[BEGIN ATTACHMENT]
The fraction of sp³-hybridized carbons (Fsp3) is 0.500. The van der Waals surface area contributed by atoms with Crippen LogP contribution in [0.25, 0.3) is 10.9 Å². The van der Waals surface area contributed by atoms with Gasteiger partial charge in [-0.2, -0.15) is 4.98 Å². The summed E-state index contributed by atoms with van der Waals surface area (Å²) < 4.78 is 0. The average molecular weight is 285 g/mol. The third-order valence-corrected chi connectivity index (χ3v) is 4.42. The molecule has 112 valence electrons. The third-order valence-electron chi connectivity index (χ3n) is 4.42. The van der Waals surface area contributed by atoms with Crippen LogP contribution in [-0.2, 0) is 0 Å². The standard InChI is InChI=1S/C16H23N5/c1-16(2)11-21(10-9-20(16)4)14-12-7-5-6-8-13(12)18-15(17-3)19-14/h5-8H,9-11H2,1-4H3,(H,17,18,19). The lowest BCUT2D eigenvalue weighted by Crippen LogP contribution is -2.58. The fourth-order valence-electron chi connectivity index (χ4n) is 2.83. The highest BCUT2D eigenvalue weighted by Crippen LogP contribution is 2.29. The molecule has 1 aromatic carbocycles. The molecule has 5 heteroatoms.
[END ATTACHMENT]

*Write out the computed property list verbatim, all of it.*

The fraction of sp³-hybridized carbons (Fsp3) is 0.500. The van der Waals surface area contributed by atoms with Crippen LogP contribution in [0.25, 0.3) is 10.9 Å². The van der Waals surface area contributed by atoms with Gasteiger partial charge in [-0.2, -0.15) is 4.98 Å². The summed E-state index contributed by atoms with van der Waals surface area (Å²) < 4.78 is 0. The average molecular weight is 285 g/mol. The third-order valence-corrected chi connectivity index (χ3v) is 4.42. The molecule has 112 valence electrons. The third-order valence-electron chi connectivity index (χ3n) is 4.42. The van der Waals surface area contributed by atoms with Crippen LogP contribution in [-0.2, 0) is 0 Å². The standard InChI is InChI=1S/C16H23N5/c1-16(2)11-21(10-9-20(16)4)14-12-7-5-6-8-13(12)18-15(17-3)19-14/h5-8H,9-11H2,1-4H3,(H,17,18,19). The lowest BCUT2D eigenvalue weighted by Crippen LogP contribution is -2.58. The fourth-order valence-electron chi connectivity index (χ4n) is 2.83. The highest BCUT2D eigenvalue weighted by Crippen LogP contribution is 2.29. The molecule has 1 aromatic carbocycles. The molecule has 5 heteroatoms.